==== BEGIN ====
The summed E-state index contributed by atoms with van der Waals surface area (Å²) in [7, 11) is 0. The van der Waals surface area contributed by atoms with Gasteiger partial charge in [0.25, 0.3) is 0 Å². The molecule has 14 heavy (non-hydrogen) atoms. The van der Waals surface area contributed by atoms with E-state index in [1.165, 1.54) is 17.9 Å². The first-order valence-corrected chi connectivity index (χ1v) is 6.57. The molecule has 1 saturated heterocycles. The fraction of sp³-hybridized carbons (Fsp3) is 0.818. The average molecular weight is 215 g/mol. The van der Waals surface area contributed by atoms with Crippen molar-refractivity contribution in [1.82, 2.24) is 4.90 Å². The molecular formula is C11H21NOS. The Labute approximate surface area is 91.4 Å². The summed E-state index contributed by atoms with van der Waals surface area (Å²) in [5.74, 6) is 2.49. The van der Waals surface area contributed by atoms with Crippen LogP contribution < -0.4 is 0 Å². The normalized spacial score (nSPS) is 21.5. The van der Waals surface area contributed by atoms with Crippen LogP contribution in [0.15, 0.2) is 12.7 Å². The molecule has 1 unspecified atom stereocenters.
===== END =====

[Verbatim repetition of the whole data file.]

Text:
The summed E-state index contributed by atoms with van der Waals surface area (Å²) in [7, 11) is 0. The van der Waals surface area contributed by atoms with Gasteiger partial charge in [0.25, 0.3) is 0 Å². The molecule has 14 heavy (non-hydrogen) atoms. The van der Waals surface area contributed by atoms with E-state index in [1.165, 1.54) is 17.9 Å². The first-order valence-corrected chi connectivity index (χ1v) is 6.57. The molecule has 1 saturated heterocycles. The fraction of sp³-hybridized carbons (Fsp3) is 0.818. The average molecular weight is 215 g/mol. The van der Waals surface area contributed by atoms with Crippen molar-refractivity contribution in [1.82, 2.24) is 4.90 Å². The molecular formula is C11H21NOS. The Labute approximate surface area is 91.4 Å². The summed E-state index contributed by atoms with van der Waals surface area (Å²) in [5.74, 6) is 2.49. The van der Waals surface area contributed by atoms with Crippen LogP contribution < -0.4 is 0 Å². The normalized spacial score (nSPS) is 21.5. The van der Waals surface area contributed by atoms with Crippen LogP contribution in [0.15, 0.2) is 12.7 Å². The molecule has 1 unspecified atom stereocenters.